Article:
The Personal Finance Guide to Starting a Business

Did you know that the United States is home to over 28 million startups and small businesses? By far, there are so many more small companies out there trying to get by than there are corporate giants. Even during times of financial, economic, and global insecurity, you can see the entrepreneurial spirit thrive–everywhere from small-town Main Street to the rapidly changing world of the internet. Some examples of the most popular types of small businesses include breweries, bakeries, pizza restaurants, cleaning services, online tutoring services, bike shops, fashion boutiques, landscaping services, personal trainers, and marketing shops.

While these companies nurture career growth and provide financial independence, they often require sheer determination to get off the ground. Every small business could probably benefit from higher-quality leads, more website traffic, and greater revenues. And accomplishing them is easier said done.

Simply stated, starting a business and making it a success involves a lot of planning. From market analysis to economic conditions, you need to consider a variety of factors. You can start by fine-tuning a business plan, evaluating your finances, researching startup growth, understanding business structures, and choosing the best tools. 

How to Start a Business

Considering creating your own business venture but don’t know where to start? We have got you covered. Here are essential steps you need to take to start a business.

Step1: Look Before You Leap (or: Research, Research, Research)

Once you’re sure where your business niche will be, the very first step is market research. Conducting detailed market research will enable you to assess your idea’s potential. Going through a validation process is essential to understanding the market and, let’s face it, figuring out if there’s an actual need for your service. Use surveys, focus groups, and online research to find the scope and need for services and products you want to offer; it will help you determine if your business or startup fits into your potential market.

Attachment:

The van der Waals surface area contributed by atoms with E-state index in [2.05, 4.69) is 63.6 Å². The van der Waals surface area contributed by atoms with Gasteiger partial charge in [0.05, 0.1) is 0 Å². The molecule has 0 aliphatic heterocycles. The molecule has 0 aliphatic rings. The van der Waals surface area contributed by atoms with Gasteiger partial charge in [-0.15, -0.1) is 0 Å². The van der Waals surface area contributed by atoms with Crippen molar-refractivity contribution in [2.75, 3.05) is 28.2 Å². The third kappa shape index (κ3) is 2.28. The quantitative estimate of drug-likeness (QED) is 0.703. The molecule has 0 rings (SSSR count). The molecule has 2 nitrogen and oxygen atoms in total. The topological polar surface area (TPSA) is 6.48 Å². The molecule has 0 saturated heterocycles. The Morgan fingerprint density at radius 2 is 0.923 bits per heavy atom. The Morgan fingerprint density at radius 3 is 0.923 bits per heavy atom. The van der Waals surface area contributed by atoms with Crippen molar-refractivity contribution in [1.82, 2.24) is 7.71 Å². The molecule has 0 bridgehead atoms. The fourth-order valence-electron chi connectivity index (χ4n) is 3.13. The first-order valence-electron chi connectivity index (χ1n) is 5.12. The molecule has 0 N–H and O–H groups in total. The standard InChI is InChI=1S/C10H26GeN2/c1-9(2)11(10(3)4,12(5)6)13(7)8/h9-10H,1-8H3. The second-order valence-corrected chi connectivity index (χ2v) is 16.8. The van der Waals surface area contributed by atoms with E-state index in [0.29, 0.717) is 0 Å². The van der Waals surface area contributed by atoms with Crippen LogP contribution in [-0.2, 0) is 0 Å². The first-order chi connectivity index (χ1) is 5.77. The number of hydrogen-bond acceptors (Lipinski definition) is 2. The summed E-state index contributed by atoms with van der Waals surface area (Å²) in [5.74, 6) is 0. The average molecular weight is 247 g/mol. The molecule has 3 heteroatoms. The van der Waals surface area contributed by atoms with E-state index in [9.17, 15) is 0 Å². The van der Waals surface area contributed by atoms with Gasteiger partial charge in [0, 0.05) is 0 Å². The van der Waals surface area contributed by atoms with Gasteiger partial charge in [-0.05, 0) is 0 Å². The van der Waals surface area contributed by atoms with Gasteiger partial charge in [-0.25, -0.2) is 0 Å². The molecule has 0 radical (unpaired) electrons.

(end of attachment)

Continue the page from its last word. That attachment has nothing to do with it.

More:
Step 2: Create a Business Plan

A business plan is your living document, mapping out the details of your company. At its core, it explores whether or not a business idea is valuable and worth pursuing. A business plan not only covers how your business will (hopefully) bring in money but also how much funding you will need, which permits apply, what you can handle in terms of rent, and which essential documents you’ll need before you can hang out your shingle.

Step 3: Assess Your Finances

Every small company, regardless of its size, requires some initial investment. No matter how low your operating expenses are going to be, you need to be able to cover them. A spreadsheet estimating the one-time startup costs, including equipment, permits, licenses, legal fees, inventory, branding, website domain name, property leases, market research, and trade marketing, can help you assess overall finances. And don’t forget to count utilities, supplies, travel expenses, and advertising in to keep your business running for one year at least. Once you have a rough estimation of your initial investment, figure out ways to fund the business. It may include;

A barbershop, another small business type

Step 4: Determine the Right Legal Business Structure

Determining legal business structure is an extremely important step. Remember that your small business structure affects everything from filing taxes to personal liability. Here is a brief rundown of various business structures you can opt for:

  • Sole Proprietorship. Register as a sole proprietorship if you plan to own the company entirely by yourself and don’t mind being responsible for obligations and debts.  
  • Partnership. As the name implies, a partnership refers to two or more individuals liable as company or business owners. If you find a business partner whose skills complement your own, forming a partnership helps your business flourish.